The Civic Affairs Group was one of WAHHI’s first Interest Groups. It’s mission was to protect and promote health and education of Hilton Head Island citizens.
One of its first activities was to assist the community in the development of a day care center for low income working parents. The need for such a center came to light after Isaac Wilborn, principal of the HHI elementary school, reported that a number of students were frequently absent because they were taking care of younger siblings. Wilborn approached Billie Hack, President of WAHII (65-66) and asked her to convene a group of interested people to work towards the development of a day care center. The Child and Youth Development Center (now The Children’s Center) opened around 1969 serving 23 children.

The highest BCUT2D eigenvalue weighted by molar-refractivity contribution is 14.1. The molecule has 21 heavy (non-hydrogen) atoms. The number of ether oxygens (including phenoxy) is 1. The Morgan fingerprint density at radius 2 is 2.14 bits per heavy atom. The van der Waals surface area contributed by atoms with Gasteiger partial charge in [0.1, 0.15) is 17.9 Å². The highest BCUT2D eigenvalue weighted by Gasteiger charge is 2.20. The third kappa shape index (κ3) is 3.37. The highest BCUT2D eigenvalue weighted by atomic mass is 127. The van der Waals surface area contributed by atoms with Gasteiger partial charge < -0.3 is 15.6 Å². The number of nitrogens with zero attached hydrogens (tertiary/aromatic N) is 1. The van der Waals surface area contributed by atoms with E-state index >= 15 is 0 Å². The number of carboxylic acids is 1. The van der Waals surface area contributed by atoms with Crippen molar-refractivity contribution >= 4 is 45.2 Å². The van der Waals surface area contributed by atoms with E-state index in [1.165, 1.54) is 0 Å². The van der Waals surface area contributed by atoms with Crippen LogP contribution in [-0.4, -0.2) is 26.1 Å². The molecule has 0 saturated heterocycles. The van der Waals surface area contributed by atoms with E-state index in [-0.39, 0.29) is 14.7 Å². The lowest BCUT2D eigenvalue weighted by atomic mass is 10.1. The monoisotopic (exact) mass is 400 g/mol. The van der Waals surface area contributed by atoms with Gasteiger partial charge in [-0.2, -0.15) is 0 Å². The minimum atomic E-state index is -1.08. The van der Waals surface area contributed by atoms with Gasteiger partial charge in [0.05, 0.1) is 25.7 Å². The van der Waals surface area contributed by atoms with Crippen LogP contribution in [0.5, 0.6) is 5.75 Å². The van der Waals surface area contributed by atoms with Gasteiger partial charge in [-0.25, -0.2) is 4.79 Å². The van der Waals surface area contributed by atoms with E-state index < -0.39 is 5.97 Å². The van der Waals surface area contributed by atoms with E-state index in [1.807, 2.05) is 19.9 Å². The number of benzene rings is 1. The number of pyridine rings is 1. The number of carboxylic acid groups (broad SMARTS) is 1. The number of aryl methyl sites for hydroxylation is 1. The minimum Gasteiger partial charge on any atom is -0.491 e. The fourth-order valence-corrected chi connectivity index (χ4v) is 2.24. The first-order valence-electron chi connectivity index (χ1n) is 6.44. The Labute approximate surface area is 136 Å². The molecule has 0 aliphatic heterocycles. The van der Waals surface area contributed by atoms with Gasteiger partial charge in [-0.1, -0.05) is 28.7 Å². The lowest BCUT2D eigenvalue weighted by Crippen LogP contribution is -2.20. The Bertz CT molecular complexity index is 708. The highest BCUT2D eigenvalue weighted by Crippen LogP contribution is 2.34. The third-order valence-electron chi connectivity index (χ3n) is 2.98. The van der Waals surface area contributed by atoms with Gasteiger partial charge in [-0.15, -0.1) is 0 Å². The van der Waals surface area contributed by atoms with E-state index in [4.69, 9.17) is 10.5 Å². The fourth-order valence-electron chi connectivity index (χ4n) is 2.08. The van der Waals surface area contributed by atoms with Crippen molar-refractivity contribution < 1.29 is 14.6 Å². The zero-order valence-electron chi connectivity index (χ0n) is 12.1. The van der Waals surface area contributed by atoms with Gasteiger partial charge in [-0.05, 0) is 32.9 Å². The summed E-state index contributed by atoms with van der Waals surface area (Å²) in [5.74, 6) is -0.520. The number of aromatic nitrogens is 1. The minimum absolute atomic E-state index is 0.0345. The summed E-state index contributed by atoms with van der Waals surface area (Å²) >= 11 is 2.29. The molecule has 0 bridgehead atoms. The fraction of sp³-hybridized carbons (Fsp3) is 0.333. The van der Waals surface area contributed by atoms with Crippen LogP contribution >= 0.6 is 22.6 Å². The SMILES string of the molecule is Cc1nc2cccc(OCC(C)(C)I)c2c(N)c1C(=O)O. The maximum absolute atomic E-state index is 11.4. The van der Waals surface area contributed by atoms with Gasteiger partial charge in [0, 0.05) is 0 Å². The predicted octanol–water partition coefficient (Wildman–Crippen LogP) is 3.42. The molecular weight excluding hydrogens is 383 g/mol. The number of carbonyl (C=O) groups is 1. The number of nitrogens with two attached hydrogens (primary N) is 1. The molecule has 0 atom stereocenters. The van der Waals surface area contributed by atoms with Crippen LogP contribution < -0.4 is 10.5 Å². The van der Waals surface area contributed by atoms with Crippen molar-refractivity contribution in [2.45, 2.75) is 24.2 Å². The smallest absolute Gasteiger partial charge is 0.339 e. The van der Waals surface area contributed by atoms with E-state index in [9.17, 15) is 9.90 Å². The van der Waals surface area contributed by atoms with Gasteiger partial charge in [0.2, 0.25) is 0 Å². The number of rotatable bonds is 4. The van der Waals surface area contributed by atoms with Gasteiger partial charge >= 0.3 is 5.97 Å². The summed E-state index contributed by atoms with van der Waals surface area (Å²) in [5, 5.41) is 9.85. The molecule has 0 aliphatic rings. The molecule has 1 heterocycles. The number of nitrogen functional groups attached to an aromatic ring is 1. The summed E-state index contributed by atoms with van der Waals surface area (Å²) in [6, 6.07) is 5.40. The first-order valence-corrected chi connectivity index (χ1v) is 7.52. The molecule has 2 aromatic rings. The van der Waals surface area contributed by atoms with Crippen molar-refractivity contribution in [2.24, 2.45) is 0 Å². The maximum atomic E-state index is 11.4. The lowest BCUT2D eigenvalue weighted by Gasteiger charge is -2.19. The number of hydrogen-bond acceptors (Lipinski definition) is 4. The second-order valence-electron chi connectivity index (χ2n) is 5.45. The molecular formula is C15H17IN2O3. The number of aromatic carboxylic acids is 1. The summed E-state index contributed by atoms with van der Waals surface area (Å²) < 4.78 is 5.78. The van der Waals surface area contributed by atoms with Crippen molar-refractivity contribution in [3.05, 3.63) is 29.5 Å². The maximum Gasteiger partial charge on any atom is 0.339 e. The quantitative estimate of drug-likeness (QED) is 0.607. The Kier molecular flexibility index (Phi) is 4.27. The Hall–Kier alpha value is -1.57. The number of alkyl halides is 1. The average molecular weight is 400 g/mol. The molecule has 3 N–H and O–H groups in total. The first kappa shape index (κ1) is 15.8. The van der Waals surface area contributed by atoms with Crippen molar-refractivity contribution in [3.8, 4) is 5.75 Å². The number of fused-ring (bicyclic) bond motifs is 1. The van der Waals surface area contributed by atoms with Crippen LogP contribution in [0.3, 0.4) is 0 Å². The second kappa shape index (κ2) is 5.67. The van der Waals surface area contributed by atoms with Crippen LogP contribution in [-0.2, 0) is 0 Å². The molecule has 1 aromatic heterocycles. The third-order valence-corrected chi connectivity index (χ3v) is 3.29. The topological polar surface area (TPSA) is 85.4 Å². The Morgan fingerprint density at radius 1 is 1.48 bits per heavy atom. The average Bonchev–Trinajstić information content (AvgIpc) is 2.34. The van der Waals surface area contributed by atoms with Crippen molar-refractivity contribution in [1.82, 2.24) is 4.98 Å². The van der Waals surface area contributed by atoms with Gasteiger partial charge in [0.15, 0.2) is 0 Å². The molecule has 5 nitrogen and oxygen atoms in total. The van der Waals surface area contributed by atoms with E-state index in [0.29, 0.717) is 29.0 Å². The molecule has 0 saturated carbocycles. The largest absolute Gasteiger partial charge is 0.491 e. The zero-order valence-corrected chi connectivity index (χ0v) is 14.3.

Another significant effort in which the Civic Affairs Group was involved related to the health of HHI citizens. In the early 1960’s, Dr. Donald Gatch a Bluffton physician, publicized the hunger, poverty and poor health of many in Beaufort County, with particular emphasis given to the large number of children infested with parasites. At the time it was estimated that 70-80 % of the poor children in Beaufort County had parasites. Subsequently, US Senator Fritz Hollings took up the issue conducted his famous “Hunger Tours” around SC where he brought attention to the issue and need for national action. On February 18, 1969 Senator George McGovern, Chairman of the Special Committee on Nutrition and Human Needs convened several days of hearings on hunger in South Carolina. A direct result of these hearings was legislation that established the Supplemental Nutrition Program for Women, Infants, and Children (WIC) which in 2018 served 5.3 million infants and children.
Marie Danforth, Historian